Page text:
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Disney Focuses on ESPN+, Disney+, and Hulu amid Cord Cutting

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Disney’s over-the-top offerings

The Walt Disney Company (DIS) has been making efforts to expand its over-the-top streaming business to combat its digital rivals. Players such as Netflix (NFLX), Amazon’s (AMZN) Amazon Prime, and Alphabet’s (GOOGL) YouTube are competing to boost their subscriber bases by offering original shows and programming.

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ESPN’s direct-to-consumer service

Disney launched its ESPN+ streaming service in April 2018 to combat falling ESPN subscriber numbers. Disney has been losing ESPN subscribers for the last five straight years. It ended fiscal 2018 with 86 million ESPN subscribers, down from the nearly 100 million subscribers it had in fiscal 2013.

ESPN+ offers access to MLB games, NHL games, UFC fights, and global soccer events such as Top Rank Boxing. The company’s streaming service also offers live sports, on-demand content, and original content, such as 30 for 30 documentaries, for $4.99 per month or $49.99 per year. The service has attracted 2 million paid subscribers since its launch in April 2018.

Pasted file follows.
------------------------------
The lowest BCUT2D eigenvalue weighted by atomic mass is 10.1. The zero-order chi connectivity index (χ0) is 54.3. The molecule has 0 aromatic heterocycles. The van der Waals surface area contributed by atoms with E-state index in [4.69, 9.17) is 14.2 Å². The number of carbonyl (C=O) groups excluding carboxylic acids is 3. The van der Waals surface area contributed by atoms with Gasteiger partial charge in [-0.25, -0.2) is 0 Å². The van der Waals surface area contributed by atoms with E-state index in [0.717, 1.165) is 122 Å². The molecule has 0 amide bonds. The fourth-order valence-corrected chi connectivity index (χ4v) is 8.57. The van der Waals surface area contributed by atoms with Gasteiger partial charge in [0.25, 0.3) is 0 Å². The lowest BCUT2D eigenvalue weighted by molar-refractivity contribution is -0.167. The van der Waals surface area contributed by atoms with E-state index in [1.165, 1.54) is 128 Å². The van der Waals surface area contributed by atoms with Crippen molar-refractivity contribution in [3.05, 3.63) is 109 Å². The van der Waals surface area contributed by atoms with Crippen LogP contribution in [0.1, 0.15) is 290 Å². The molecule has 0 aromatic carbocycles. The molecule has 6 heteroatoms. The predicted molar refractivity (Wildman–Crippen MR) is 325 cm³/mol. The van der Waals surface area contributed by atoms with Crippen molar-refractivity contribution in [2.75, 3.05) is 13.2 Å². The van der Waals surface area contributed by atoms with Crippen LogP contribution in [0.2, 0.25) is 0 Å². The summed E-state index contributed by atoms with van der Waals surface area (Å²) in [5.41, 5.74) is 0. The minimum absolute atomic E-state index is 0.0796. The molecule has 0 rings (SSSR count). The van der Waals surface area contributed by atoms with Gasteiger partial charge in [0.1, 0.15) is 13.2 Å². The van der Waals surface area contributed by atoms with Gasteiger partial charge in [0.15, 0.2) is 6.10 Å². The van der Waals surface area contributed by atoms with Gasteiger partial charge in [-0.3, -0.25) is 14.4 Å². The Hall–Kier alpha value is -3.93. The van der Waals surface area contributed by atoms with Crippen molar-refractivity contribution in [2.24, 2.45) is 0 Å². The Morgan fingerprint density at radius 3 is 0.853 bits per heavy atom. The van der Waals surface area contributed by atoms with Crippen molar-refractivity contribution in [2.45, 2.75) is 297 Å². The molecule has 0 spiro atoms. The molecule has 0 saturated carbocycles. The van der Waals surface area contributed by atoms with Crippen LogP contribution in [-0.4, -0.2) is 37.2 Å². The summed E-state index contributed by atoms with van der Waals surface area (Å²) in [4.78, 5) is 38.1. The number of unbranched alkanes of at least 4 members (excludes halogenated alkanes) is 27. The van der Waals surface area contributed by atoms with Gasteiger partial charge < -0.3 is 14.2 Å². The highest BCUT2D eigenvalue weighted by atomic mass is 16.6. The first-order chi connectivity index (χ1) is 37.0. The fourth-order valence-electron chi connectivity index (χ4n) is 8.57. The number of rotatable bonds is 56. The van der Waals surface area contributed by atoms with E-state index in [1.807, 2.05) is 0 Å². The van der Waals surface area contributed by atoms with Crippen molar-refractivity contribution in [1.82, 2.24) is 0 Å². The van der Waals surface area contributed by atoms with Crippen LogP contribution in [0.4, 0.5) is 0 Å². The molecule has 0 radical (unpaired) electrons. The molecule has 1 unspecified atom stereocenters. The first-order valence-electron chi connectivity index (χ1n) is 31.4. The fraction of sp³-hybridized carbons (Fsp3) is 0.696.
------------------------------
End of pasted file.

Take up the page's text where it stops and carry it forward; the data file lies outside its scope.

Disney+ and Hulu

After the success of ESPN+, Disney is scheduled to launch another direct-to-consumer offering, Disney+, toward the end of 2019. Disney+ will stream new shows, Disney movies, and animated content. However, the Disney+ launch will mean that the company will break its licensing deal with Netflix this year. After the completion of its acquisition of the media assets of 21st Century Fox (FOXA), Disney will own a 60% stake in Hulu.

The company has plans to offer all three streaming services to subscribers via a single sign-up. Further, CEO Robert Iger stated on the company’s fiscal 2019 first-quarter earnings conference call that if people purchase all three services, the company “would give them an opportunity potentially at a discount or two for that matter.”

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